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This guest post was written by Jason Bushey. Jason runs the day to day operations at Creditnet.com
With holiday shopping season now in full swing, odds are your credit card has seen more action of late. And while using your credit card on holiday purchases isn’t necessarily a bad thing, snowballing interest fees in January, February and beyond definitely are.
When you’re paying 20% interest or more on your Black Friday purchases, that sweet deal you received on a new flatscreen doesn’t seem like such a bargain anymore.
So how do you shake the holiday shopping hangover exorbitant interest fees have stuck you with? It’s simple: transfer your credit card balance to a new, 0% interest credit card.
Here’s how it’s done:
Find a credit card with a 0% intro period that applies to balance transfers
You know how credit cards offer those great introductory periods with 0% interest? Some credit cards extend these periods for up to 18 months (like the Citi Simplicity® Card, for example) and include both purchases and balance transfers.
So, when looking for a new credit card to transfer your balance to, the first thing you’ll want to look for is a 0% intro period on balance transfers.
Next, come up with a conservative timetable on how many months it will take you to pay back your credit debt. This will help you determine which credit card intro period best fits your budget, whether you need 12 months, 15 or more.
Once you’ve found a credit card that you’re sure includes 0% interest on balance transfers and meets the criteria for other features you might like (miles, points, etc.), go ahead and apply for your new credit card. Once you’re approved…
Transfer your credit card balance as soon as you get your card
Now that you’ve got your new credit card, you’ll want to take advantage of the intro period immediately. But before transferring your balance, there’s one important thing to consider: How much is your new credit line?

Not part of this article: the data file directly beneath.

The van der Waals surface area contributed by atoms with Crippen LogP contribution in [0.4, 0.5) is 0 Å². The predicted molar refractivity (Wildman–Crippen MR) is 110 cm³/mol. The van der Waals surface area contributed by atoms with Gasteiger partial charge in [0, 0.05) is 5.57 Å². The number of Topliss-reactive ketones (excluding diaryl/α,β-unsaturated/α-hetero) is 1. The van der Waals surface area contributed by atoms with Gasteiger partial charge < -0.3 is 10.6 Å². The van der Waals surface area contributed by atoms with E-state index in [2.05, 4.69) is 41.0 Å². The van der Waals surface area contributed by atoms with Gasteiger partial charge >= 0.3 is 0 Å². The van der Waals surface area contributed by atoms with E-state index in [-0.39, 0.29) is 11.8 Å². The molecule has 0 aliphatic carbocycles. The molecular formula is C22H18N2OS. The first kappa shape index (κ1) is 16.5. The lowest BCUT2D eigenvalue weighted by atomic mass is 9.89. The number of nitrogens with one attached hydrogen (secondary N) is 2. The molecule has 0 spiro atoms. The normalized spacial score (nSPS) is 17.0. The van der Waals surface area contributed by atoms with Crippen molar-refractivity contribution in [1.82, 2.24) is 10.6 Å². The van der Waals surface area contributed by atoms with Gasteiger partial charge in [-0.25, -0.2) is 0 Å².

A credit utilization ratio of more than 30% can have a negative effect on your credit score. That is to say, if you’re using 30% or more of your credit line on a card and reporting this balance to the credit bureaus each month, your credit score could be (and probably is) dropping.
So before transferring your debt, make sure you’re transferring less than 30% of the available credit line on your new card. If your new credit line is $1,000, then transfer $300 or less.
In general, it takes 7-14 days for a credit debt transfer to go through. (I know from personal experience that the credit card company literally snail mails a check to the other.) Taking that into consideration, it’s best to transfer a debt at the beginning of a billing cycle to ensure that your balance is transferred in time for your next bill.
Have your new balance transfer credit card ready to go for 2013
If you don’t want to pay any interest on your holiday purchases in 2013 – and we think you might since you’ve made it to this point in the article – get your new credit card before your upcoming billing cycle in January, 2013. You’ll shop (and sleep) easier knowing that you won’t be stuck with holiday spirit-killing interest fees on your credit card bill in the new year.
Generally, it’s a bad idea to have too many credit cards since it can increase debt and kill your credit score, so we wouldn’t recommend doing this every year. What we WOULD recommend, however, is doing your best to pay off as much of your debt as you can, interest-free, during your new card’s introductory period. And if you get all of your debt paid off, you’ll never have to worry about transferring your balance and paying interest again.
See, you’re back in the holiday spirit already! Now can you please pass the egg nog?…